MAXINE
McKEW

  • Hon. Enterprise Professor (UoM)
  • Board director
  • Author
  • Public speaker
  • Discussion facilitator
Image credit: David Caird, for Stellar Magazine.
Image credit: David Caird, for Stellar Magazine.

ABOUT MAXINE

Maxine McKew is an author and Hon Enterprise Professor of the Melbourne Graduate School of Education at the University of Melbourne.

Her most recent book, published by Melbourne University Press in 2014, is Class Act – a study of the key challenges in Australian schooling. This publication followed the success of her memoir, Tales From the Political Trenches, an account of her brief but tumultuous time in the Federal Parliament.

From Journalism to Politics

Maxine McKew’s background traverses both journalism and politics. For many years she was a familiar face to ABC TV viewers and was anchor of prestigious programmes such as the 7.30 Report and Lateline. Her work has been recognized by her peers with both Walkely and Logie awards. When she left journalism and made the switch to politics, she wrote herself into the Australian history books by defeating Prime Minister John Howard in the Sydney seat of Bennelong. In government she was both parliamentary secretary for early childhood and later, for regional development and local government.

Boards and Foundations

Maxine lives in Melbourne and is a director of Per Capita and the John Cain Foundation. In 2015 she was appointed to serve on the board of the State Library of Victoria and re-appointed for a further term in 2018. She also serves as a non-executive director of New Energy Solar.

Public Speaking

Maxine is in demand as a public speaker and panel facilitator. Universities, corporates, schools and not for profits utilise her skills as an interviewer at conferences and specialist seminars. She is also available as a keynote speaker in her areas of interest - education, national and international politics, and the challenges of the changing workforce. 

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PUBLICATIONS

Think about it. A government high school in a poor suburb is a place where students say to visitors, "you know the teachers are not just here for the pay, they're here for us."

Through a series of conversations with some of the most prominent thinkers in education and an examination of culture and academic change in six Australian schools, Class Act invites reflection on one of our most pressing national dilemmas – how we replicate success across a fragmented system and reverse the decline in student performance.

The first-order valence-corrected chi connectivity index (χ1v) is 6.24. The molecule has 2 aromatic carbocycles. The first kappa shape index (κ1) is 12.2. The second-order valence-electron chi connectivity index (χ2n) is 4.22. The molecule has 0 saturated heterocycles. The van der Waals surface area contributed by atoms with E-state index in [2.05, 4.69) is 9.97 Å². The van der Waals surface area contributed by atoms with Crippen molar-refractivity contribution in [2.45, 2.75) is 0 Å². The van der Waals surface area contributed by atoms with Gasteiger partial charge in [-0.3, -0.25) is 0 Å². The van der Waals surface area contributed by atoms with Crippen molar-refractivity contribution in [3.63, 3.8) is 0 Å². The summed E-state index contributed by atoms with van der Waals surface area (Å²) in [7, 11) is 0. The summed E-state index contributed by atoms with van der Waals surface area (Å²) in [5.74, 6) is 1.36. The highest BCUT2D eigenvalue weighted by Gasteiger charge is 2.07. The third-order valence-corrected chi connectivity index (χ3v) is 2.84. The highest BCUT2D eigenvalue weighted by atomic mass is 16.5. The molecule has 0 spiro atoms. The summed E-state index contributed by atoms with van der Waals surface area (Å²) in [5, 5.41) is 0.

Class Act is Maxine McKew’s second book, following the success of her political memoir Tales From the Political Trenches. At a time of intense and often acrimonious debate around the funding of Australian schools, Class Act will appeal to parents, teachers and policy-makers alike with the freshness of its stories and frank accounts of the joys and pit-falls of learning in the new millennia.

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Not many leaders are gifted a second chance. In the short time he had before he faced the verdict of the people, Kevin Rudd had to revive respect and credibility in his governing party.

But the 2013 campaign turned out to be one more bitter, lost opportunity for the Australian Labor Party. In this updated edition of her popular memoir Tales From the Political Trenches, Maxine McKew considers the high price that the Australian Labor Party has paid for the fratricidal conflicts that have dominated since Kevin Rudd first came to power in 2007. She argues that for years to come, competing views about two talented individuals, Kevin Rudd and Julia Gillard, will continue to arouse intense emotion and divide Labor loyalists.

After winning a spectacular victory against Prime Minister John Howard in 2007, McKew was one of the many casualties of the disastrous 2010 election campaign, when Labor was left clinging to the wreckage and forced into minority government. Now after the 2013 poll, which exacted an even higher price, Tales From the Political Trenches provides a compelling analysis for those looking back over the vandalism of the past six years and are still asking 'what the hell happened?'.

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